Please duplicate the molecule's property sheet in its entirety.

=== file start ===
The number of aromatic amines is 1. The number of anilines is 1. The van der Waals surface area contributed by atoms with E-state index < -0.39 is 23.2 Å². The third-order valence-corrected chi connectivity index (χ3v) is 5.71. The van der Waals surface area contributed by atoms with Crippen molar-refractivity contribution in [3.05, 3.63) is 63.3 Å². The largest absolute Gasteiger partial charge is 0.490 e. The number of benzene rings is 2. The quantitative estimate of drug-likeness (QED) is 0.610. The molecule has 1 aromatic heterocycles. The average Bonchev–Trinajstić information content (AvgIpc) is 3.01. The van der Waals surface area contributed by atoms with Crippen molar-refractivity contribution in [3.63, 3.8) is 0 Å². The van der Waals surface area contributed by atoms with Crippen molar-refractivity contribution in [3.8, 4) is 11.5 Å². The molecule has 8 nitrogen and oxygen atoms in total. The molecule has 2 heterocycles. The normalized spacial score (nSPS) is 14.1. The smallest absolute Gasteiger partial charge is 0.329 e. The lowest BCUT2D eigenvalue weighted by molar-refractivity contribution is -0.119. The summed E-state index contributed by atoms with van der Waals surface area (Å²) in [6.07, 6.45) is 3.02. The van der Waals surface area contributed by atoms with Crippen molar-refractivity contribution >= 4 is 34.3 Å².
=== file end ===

The number of aromatic amines is 1. The number of anilines is 1. The van der Waals surface area contributed by atoms with E-state index < -0.39 is 23.2 Å². The third-order valence-corrected chi connectivity index (χ3v) is 5.71. The van der Waals surface area contributed by atoms with Crippen molar-refractivity contribution in [3.05, 3.63) is 63.3 Å². The largest absolute Gasteiger partial charge is 0.490 e. The number of benzene rings is 2. The quantitative estimate of drug-likeness (QED) is 0.610. The molecule has 1 aromatic heterocycles. The average Bonchev–Trinajstić information content (AvgIpc) is 3.01. The van der Waals surface area contributed by atoms with Crippen molar-refractivity contribution in [3.63, 3.8) is 0 Å². The van der Waals surface area contributed by atoms with Crippen molar-refractivity contribution in [3.8, 4) is 11.5 Å². The molecule has 8 nitrogen and oxygen atoms in total. The molecule has 2 heterocycles. The normalized spacial score (nSPS) is 14.1. The smallest absolute Gasteiger partial charge is 0.329 e. The lowest BCUT2D eigenvalue weighted by molar-refractivity contribution is -0.119. The summed E-state index contributed by atoms with van der Waals surface area (Å²) in [6.07, 6.45) is 3.02. The van der Waals surface area contributed by atoms with Crippen molar-refractivity contribution >= 4 is 34.3 Å².